The Wide Open: Prose, Poetry, and Photographs of the Prairie

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U of Nebraska Press, Jan 1, 2008 - Nature - 201 pages
It is hard to love the high, cold plains of the American West. They are vast and harsh and demanding. And perhaps because they are so hard to love, prairies challenge the imaginative mind and the adventurous heart. The Wide Open reveals how some of the most interesting and accomplished writers and photographers in the country have met that challenge and given the genius of the prairie a vision and a voice. Their stories are as diverse as the tellers, ranging from fiction by Barry Lopez, Richard Ford, and William Kittredge, to the childhood histories of Mary Clearman Blew and Judy Blunt and the nonfiction narratives of Jim Harrison, Gretel Ehrlich, and Rick Bass. There are works by Native American prairie dwellers such as M. L. Smoker and James Welch and the photographic interpretations of Lee Friedlander, Lois Conner, and Geoffrey James. Personal or poetic, journalistic or scientific, these works eloquently attest to the prairie s abundance in all its human and natural variety, offering pictures as wide open and rich as the land they depict.
 

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Contents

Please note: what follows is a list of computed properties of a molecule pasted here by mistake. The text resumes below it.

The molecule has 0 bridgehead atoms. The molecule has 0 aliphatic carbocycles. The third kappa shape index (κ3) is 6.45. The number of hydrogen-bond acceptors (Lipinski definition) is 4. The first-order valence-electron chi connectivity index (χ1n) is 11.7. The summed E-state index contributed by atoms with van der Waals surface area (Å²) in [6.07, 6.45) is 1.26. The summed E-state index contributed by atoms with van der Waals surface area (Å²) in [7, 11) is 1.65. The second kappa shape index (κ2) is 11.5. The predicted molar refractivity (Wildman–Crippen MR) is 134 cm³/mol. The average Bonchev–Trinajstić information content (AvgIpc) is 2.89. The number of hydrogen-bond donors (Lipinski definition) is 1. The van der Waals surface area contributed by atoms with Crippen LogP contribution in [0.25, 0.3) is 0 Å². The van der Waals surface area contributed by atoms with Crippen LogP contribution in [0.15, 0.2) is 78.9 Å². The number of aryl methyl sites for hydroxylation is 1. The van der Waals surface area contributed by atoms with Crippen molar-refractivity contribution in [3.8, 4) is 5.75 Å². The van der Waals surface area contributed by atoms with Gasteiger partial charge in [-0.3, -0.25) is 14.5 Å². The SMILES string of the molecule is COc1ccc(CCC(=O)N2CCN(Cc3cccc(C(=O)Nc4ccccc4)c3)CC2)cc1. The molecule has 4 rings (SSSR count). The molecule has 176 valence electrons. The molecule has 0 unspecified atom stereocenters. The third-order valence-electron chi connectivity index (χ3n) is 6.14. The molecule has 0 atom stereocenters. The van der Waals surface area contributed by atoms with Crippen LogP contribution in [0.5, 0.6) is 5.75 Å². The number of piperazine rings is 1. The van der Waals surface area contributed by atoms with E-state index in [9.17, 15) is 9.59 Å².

Preface
9
Acknowledgments
11
Introduction
12
Notes on the photographs
14
Home on the Range
17
Portfolio One
43
Hunting and Gathering
55
Portfolio Two
95
Travels across the Plains
109
Portfolio Three
146
Natural History
159
Source Acknowledgments
196
Contributors
197
Copyright

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About the author (2008)

Annick Smith is a writer of essays & short fiction whose film-producer credits include "A River Runs Through It" & "Heartland". She writes for "The New York Times", "Los Angeles Times", "Audubon", "Travel & Leisure", "Modern Maturity", "Outside", "Travel & Leisure", & is the author of "Homestead", & was coeditor with William Kittredge of "The Last Best Place: A Montana Anthology". Born in Paris, raised in Chicago, Smith has lived for thirty years on her homestead ranch outside of Missoula, Montana.

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